January 15, 2021
There are several off-handed reasons I tell people why I love directing: I get to boss people around and it’s a darn good excuse to sport the beret/turtleneck combo. In all honesty, although each production has possibly aged me with more gray hairs I wouldn’t have otherwise and a hunchback from sitting in the dark scribbling incoherent rehearsal notes, one of the biggest benefits to directing is that it keeps my brain in shape. Having to keep up with the latest tech developments alone is tough; even for a millennial like myself, executing virtual theatre is no walk in the park, unless of course we’re talking about the one with dinosaurs and a snarky Jeff Goldblum.
Over the last few years, I’ve learned that there are certain powers that come with directing for the stage that I don’t think I would have had the opportunity to develop otherwise. After studying Lucille Ball and Bugs Bunny for the better part of my childhood, I knew I needed to perform; however, it wasn’t until college that I realized acting was just the gateway opiate that leads to the director’s chair. And while sitting in that position of power, I’ve managed to recognize certain parts of myself I’ve learned to appreciate.
I am durable. There are many hours, in the day and night, that go into making a production possible. During rehearsal, maybe one actor has ripped their costume and another one still doesn’t know their lines. There is no point in letting things I can’t control break my spirit. I learn to breathe, to meditate.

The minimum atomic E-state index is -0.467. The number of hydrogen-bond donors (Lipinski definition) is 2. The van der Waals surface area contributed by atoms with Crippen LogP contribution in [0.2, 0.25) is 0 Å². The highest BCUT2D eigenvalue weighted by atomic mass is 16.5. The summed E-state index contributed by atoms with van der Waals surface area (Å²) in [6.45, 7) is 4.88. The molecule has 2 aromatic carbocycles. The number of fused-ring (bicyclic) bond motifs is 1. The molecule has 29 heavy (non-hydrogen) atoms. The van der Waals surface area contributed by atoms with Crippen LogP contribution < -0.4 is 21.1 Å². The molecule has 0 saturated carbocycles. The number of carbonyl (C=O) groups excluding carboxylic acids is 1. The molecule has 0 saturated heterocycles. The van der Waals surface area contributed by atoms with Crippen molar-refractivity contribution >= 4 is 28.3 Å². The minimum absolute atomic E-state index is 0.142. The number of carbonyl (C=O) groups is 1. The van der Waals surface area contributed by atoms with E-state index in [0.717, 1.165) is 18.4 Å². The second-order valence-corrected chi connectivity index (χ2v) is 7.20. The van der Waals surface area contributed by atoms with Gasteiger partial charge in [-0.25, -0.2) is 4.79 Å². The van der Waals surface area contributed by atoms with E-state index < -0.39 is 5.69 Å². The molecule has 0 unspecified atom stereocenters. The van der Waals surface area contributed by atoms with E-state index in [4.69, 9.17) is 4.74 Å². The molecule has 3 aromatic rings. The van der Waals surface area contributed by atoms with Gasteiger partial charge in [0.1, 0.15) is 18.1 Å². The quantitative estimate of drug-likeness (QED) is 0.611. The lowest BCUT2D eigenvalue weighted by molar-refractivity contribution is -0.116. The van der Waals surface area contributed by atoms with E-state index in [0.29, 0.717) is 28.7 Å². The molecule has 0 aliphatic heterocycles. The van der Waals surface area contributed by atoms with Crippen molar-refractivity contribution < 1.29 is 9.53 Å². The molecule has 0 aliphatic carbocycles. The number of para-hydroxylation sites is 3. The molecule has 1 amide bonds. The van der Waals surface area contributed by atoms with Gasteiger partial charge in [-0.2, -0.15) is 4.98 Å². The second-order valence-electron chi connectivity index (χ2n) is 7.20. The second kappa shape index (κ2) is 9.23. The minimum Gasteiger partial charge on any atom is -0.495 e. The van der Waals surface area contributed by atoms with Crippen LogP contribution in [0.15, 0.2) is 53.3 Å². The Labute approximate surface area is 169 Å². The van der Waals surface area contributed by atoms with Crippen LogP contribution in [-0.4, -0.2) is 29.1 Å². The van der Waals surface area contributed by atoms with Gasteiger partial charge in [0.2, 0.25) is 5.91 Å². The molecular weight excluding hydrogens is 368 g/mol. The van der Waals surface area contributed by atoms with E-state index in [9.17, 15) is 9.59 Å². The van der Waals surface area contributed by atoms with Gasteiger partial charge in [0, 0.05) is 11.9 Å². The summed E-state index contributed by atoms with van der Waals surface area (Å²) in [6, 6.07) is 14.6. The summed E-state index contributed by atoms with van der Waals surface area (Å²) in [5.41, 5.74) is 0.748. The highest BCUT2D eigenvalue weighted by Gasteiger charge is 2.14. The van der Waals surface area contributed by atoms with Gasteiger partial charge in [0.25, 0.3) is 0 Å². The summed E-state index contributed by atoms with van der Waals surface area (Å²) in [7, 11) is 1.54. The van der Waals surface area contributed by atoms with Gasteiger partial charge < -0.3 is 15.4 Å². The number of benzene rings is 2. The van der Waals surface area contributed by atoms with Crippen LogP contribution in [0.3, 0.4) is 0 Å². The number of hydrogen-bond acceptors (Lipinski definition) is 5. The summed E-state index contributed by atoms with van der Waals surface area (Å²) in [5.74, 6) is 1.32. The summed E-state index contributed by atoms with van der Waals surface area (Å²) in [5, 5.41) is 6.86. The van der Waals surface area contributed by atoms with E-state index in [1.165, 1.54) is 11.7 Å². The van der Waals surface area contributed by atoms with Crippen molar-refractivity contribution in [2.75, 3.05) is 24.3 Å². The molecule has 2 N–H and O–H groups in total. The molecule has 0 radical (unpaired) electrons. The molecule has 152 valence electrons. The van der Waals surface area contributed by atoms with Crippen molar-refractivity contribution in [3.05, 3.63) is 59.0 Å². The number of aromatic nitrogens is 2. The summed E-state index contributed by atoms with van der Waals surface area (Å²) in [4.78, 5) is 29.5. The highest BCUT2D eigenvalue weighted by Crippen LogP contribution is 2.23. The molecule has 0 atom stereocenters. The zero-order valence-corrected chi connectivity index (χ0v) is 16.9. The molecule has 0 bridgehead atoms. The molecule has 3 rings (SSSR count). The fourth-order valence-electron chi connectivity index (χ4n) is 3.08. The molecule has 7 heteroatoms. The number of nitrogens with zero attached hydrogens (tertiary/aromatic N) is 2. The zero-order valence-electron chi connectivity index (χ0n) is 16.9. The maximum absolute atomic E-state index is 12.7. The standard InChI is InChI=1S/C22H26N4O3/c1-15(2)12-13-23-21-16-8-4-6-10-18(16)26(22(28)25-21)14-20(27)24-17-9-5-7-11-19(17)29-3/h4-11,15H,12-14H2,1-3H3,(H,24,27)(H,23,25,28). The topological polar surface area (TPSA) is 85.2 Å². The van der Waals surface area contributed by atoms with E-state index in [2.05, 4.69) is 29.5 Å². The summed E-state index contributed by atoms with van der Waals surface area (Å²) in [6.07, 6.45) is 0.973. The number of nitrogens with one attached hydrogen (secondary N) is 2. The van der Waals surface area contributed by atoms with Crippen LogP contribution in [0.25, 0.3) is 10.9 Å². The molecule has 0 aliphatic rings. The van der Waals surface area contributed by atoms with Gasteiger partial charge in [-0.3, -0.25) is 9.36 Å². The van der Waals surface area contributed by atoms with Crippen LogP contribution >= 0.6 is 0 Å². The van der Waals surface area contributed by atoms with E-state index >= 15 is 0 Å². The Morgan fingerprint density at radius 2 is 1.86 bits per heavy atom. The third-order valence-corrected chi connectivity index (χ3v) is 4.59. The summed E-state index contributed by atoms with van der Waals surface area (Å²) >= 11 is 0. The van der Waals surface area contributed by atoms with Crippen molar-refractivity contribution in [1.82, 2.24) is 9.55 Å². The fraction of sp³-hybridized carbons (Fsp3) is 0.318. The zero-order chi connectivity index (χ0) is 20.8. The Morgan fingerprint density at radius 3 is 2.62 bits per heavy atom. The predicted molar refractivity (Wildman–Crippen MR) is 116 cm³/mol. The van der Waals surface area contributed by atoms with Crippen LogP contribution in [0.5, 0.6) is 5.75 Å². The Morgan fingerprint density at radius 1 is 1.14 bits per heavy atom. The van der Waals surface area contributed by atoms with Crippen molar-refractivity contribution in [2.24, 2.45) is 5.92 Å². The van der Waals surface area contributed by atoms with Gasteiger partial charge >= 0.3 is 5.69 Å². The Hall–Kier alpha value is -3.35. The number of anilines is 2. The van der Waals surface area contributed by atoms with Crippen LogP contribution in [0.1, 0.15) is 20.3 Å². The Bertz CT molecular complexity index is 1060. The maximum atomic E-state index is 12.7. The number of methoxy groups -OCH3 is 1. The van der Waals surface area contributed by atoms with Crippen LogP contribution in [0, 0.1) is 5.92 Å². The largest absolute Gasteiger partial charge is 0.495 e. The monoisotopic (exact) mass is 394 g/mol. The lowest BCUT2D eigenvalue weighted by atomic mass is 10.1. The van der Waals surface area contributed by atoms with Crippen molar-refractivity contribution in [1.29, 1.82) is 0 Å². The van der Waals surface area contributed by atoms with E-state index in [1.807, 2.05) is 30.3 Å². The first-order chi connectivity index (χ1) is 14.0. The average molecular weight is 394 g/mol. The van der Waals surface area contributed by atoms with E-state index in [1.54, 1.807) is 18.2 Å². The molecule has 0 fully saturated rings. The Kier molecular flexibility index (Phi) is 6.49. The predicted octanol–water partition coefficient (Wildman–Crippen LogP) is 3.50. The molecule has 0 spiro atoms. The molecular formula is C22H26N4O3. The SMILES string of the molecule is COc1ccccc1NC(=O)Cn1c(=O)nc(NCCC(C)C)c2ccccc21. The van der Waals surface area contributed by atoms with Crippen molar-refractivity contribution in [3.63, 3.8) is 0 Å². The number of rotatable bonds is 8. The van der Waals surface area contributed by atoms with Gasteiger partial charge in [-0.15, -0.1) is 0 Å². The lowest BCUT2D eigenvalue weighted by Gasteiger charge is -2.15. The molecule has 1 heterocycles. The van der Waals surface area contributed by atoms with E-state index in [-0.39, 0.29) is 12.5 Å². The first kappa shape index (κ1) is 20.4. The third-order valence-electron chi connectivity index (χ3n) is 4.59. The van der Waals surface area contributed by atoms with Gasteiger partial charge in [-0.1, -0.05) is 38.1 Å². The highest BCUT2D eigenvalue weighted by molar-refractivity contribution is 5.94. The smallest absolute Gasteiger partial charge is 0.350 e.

I am an interpreter. No script is going to be interpreted the same way by two different directors. It is my job to explain my vision to those involved in the production and I may have to make some concessions along the way, but the final product to leave a profound mark on everyone involved.
I am a reader. Always quite hungry for a new script to direct, I am constantly ingesting plays or source material for a work I can compose myself. As I grow older, I am always going to want to know more and make reading an essential part of my mental diet.
I am an educator. I love to learn and spread knowledge. The best shows are those that teach the audience something they never knew, exposed them to a reality they would have otherwise avoided. I want the audience to leave with more questions than they came in with, to never stop asking more of the world.
I am collaborative. I have had to learn to communicate effectively with many different personality types over the years, how to set team goals and respond accordingly when they aren’t met. I am not always right, and that’s fine. Working with others reminds me that I am indeed human and thrive off of the creative energy of others.
I am tired. While I am trying my best to remain tough, there are so many uncertainties about the future of theatre that are too exhausting to contemplate. I will remain hopeful that patrons and policy makers are continuously reminded of its importance to the world at large. That more theatre artists who look like me are encouraged to create and share their visions with all of us.
This is what the arts have nurtured in me as I am sure it has done for many other artists. For me, theatre is the language that I speak most fluently. For as long as I can, I plan to always speak loudly, sure to project, because I don’t want my powers to go to waste. We all deserve to feel whole. We all deserve the arts.